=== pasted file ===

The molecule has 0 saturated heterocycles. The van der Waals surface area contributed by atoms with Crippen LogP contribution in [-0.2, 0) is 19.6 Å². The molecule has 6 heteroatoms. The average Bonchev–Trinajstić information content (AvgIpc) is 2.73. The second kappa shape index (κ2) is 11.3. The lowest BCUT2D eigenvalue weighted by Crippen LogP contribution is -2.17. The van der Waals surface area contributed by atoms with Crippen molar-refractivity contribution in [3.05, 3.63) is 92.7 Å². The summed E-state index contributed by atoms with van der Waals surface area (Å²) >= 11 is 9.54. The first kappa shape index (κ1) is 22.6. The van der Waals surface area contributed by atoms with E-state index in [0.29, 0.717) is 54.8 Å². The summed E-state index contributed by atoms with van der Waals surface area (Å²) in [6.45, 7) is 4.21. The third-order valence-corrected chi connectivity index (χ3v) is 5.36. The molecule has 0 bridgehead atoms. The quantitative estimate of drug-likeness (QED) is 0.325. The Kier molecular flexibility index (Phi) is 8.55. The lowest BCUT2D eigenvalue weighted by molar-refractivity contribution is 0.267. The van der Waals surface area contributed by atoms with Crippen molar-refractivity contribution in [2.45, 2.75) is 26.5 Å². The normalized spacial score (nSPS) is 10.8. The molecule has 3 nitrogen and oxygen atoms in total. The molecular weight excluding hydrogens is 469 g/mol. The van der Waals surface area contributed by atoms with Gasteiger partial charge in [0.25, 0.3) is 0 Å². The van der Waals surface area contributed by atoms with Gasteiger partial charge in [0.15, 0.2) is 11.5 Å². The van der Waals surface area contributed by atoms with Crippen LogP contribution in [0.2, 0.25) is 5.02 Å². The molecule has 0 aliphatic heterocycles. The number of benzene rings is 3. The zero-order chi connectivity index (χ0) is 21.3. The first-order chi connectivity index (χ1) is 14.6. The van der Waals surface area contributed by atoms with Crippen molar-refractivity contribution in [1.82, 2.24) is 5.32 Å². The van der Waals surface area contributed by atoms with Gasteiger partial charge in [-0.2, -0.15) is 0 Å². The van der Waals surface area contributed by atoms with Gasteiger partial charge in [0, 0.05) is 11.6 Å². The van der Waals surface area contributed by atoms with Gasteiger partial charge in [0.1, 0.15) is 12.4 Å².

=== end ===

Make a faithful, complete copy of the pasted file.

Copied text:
The molecule has 0 saturated heterocycles. The van der Waals surface area contributed by atoms with Crippen LogP contribution in [-0.2, 0) is 19.6 Å². The molecule has 6 heteroatoms. The average Bonchev–Trinajstić information content (AvgIpc) is 2.73. The second kappa shape index (κ2) is 11.3. The lowest BCUT2D eigenvalue weighted by Crippen LogP contribution is -2.17. The van der Waals surface area contributed by atoms with Crippen molar-refractivity contribution in [3.05, 3.63) is 92.7 Å². The summed E-state index contributed by atoms with van der Waals surface area (Å²) >= 11 is 9.54. The first kappa shape index (κ1) is 22.6. The van der Waals surface area contributed by atoms with E-state index in [0.29, 0.717) is 54.8 Å². The summed E-state index contributed by atoms with van der Waals surface area (Å²) in [6.45, 7) is 4.21. The third-order valence-corrected chi connectivity index (χ3v) is 5.36. The molecule has 0 bridgehead atoms. The quantitative estimate of drug-likeness (QED) is 0.325. The Kier molecular flexibility index (Phi) is 8.55. The lowest BCUT2D eigenvalue weighted by molar-refractivity contribution is 0.267. The van der Waals surface area contributed by atoms with Crippen molar-refractivity contribution in [2.45, 2.75) is 26.5 Å². The normalized spacial score (nSPS) is 10.8. The molecule has 3 nitrogen and oxygen atoms in total. The molecular weight excluding hydrogens is 469 g/mol. The van der Waals surface area contributed by atoms with Gasteiger partial charge in [0.25, 0.3) is 0 Å². The van der Waals surface area contributed by atoms with Gasteiger partial charge in [0.15, 0.2) is 11.5 Å². The van der Waals surface area contributed by atoms with Crippen LogP contribution in [0.2, 0.25) is 5.02 Å². The molecule has 0 aliphatic heterocycles. The number of benzene rings is 3. The zero-order chi connectivity index (χ0) is 21.3. The first-order chi connectivity index (χ1) is 14.6. The van der Waals surface area contributed by atoms with Crippen molar-refractivity contribution in [1.82, 2.24) is 5.32 Å². The van der Waals surface area contributed by atoms with Gasteiger partial charge in [-0.2, -0.15) is 0 Å². The van der Waals surface area contributed by atoms with Gasteiger partial charge in [0, 0.05) is 11.6 Å². The van der Waals surface area contributed by atoms with Gasteiger partial charge in [0.1, 0.15) is 12.4 Å².